By: Mark Fitzgerald
With the passage of the most favorable postal legislation for newspapers in three decades behind it, the National Newspaper Association (NNA) is urging President Bush to sign the bill into law quickly — and it is girding for a new fight against a last-minute attempt to ram through big postal increases before price caps take effect.
“We looked for an iron-clad guarantee that Within County mail would not see a continuation of the unjustified increases that the (United States) Postal Service (USPS) wants in 2007,” said Max Heath, NNA’s postal expert and vice president of Landmark Communications.
If signed into law, the new provisions — including a cap on prices — would not take effect until 2008. The USPS is expected to set new rates under the old law next May.
“The bill sponsors assured us of their support in holding the Postal Service to the intent of the price cap law, and we will be watching closely to see that it works,” he added.
The NNA, with a membership mostly composed of smaller-circulation dailies and weeklies, hailed the passage last week of the Postal Accountability and Enhancement Act, legislation it had been lobbying for since 1996.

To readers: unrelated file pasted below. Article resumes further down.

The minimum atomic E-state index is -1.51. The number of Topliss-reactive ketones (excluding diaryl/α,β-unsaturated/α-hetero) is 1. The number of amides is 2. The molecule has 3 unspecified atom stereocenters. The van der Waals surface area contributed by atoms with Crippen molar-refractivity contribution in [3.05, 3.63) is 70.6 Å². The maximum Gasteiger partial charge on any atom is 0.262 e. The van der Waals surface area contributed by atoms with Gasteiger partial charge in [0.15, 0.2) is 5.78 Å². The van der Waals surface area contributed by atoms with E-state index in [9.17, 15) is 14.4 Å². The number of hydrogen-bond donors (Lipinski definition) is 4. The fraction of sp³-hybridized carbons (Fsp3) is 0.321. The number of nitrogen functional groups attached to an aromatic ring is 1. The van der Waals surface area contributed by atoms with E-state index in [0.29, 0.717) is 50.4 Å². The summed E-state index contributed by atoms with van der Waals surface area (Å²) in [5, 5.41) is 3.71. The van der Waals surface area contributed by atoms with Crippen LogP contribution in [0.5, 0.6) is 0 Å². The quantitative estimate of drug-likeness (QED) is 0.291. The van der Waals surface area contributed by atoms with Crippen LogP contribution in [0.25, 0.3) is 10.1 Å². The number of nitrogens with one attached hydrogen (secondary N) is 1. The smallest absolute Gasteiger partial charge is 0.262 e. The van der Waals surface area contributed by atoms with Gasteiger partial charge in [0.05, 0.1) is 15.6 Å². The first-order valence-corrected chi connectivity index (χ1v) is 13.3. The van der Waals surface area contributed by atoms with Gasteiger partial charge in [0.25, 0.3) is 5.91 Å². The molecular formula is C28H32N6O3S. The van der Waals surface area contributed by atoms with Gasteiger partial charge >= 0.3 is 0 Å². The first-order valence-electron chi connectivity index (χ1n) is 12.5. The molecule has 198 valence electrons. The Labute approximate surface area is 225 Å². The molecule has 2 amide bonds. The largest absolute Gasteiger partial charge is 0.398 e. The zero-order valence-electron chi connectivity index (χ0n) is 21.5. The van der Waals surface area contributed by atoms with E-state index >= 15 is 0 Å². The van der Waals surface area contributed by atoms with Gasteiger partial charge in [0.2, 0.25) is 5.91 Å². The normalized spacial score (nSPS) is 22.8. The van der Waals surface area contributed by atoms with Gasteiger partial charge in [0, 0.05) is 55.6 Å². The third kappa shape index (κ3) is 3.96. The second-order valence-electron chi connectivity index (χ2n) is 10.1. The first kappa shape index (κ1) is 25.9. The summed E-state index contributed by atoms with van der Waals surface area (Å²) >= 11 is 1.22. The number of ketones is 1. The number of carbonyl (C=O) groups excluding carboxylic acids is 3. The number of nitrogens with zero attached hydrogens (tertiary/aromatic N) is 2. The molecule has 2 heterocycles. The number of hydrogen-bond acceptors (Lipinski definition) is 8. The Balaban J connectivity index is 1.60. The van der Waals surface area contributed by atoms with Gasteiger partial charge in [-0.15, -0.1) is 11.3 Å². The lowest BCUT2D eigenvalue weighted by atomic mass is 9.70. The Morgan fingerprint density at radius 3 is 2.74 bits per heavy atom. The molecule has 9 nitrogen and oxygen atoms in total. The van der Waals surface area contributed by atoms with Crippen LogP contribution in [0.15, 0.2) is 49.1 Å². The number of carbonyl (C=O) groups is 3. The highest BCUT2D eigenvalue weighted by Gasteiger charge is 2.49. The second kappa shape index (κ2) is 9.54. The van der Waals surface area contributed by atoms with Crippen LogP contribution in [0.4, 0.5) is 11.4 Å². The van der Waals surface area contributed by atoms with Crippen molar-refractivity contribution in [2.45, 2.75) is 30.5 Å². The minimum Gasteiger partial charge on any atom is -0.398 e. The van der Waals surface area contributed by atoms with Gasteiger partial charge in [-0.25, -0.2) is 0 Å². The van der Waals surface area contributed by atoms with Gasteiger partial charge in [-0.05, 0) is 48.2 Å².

“The Postal Service is affected by the Internet and so are newspapers,” NNA President Jerry Tidwell said. “We foresaw a decade ago that the regimen of costly postal rate cases and pricing that depended upon an ever-growing first-class mail stream needed to come to an end … The Postal Service has to be able to deliver our mail promptly and at an affordable price for either of our institutions to survive.”
Tidwell, publisher of the Hood County (Texas) News, said the act would help community newspapers.
According to an analysis released Wednesday by the California Newspaper Publishers Association (CNPA), community papers will benefit from many of the legislation’s provision, especially its mandate to the USPS to set price caps for Periodicals, First-Class and Standard Mail within a cost of living index.
The bill restores the preferred rates for Outside County mail under 5,000 copies that were eliminated in the 1980s. It establishes Within County rates for requester publications and for wandering routes.
Under the proposed law, the Postal Regulatory Commission would get new power, including a role in setting service standards and the right to subpoena USPS information.
The new law is also expected to reduce USPS costs by shifting the burden for paying some pensions back to the general federal treasury.